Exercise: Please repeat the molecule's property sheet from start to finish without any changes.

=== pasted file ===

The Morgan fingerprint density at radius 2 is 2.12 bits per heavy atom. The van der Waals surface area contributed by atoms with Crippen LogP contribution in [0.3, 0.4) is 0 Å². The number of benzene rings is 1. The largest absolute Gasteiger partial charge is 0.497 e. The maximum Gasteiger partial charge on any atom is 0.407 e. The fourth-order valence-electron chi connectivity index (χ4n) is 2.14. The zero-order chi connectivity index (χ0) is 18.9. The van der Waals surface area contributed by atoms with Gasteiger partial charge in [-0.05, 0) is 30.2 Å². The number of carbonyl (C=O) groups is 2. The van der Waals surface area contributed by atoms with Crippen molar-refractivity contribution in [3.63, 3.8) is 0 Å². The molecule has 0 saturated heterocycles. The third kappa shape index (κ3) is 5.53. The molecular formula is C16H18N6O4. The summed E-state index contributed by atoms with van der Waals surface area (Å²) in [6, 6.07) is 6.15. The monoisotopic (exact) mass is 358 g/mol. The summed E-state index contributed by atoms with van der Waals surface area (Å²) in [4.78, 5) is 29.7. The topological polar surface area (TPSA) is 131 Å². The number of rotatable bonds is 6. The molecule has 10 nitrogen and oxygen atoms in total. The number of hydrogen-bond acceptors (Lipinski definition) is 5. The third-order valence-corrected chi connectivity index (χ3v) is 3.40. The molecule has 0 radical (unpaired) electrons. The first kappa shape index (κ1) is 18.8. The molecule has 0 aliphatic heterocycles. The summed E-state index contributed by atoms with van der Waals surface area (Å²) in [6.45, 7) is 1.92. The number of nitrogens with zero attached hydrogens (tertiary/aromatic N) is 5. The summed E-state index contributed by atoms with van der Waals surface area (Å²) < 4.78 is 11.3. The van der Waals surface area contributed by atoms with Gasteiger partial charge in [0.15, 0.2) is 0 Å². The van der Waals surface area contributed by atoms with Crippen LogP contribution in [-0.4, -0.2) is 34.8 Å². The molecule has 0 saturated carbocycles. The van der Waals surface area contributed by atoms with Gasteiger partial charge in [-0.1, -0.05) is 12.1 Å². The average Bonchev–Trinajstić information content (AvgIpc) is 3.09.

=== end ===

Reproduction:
The Morgan fingerprint density at radius 2 is 2.12 bits per heavy atom. The van der Waals surface area contributed by atoms with Crippen LogP contribution in [0.3, 0.4) is 0 Å². The number of benzene rings is 1. The largest absolute Gasteiger partial charge is 0.497 e. The maximum Gasteiger partial charge on any atom is 0.407 e. The fourth-order valence-electron chi connectivity index (χ4n) is 2.14. The zero-order chi connectivity index (χ0) is 18.9. The van der Waals surface area contributed by atoms with Gasteiger partial charge in [-0.05, 0) is 30.2 Å². The number of carbonyl (C=O) groups is 2. The van der Waals surface area contributed by atoms with Crippen molar-refractivity contribution in [3.63, 3.8) is 0 Å². The molecule has 0 saturated heterocycles. The third kappa shape index (κ3) is 5.53. The molecular formula is C16H18N6O4. The summed E-state index contributed by atoms with van der Waals surface area (Å²) in [6, 6.07) is 6.15. The monoisotopic (exact) mass is 358 g/mol. The summed E-state index contributed by atoms with van der Waals surface area (Å²) in [4.78, 5) is 29.7. The topological polar surface area (TPSA) is 131 Å². The number of rotatable bonds is 6. The molecule has 10 nitrogen and oxygen atoms in total. The number of hydrogen-bond acceptors (Lipinski definition) is 5. The third-order valence-corrected chi connectivity index (χ3v) is 3.40. The molecule has 0 radical (unpaired) electrons. The first kappa shape index (κ1) is 18.8. The molecule has 0 aliphatic heterocycles. The summed E-state index contributed by atoms with van der Waals surface area (Å²) in [6.45, 7) is 1.92. The number of nitrogens with zero attached hydrogens (tertiary/aromatic N) is 5. The summed E-state index contributed by atoms with van der Waals surface area (Å²) < 4.78 is 11.3. The van der Waals surface area contributed by atoms with Gasteiger partial charge in [0.15, 0.2) is 0 Å². The van der Waals surface area contributed by atoms with Crippen LogP contribution in [-0.4, -0.2) is 34.8 Å². The molecule has 0 saturated carbocycles. The van der Waals surface area contributed by atoms with Gasteiger partial charge in [-0.1, -0.05) is 12.1 Å². The average Bonchev–Trinajstić information content (AvgIpc) is 3.09.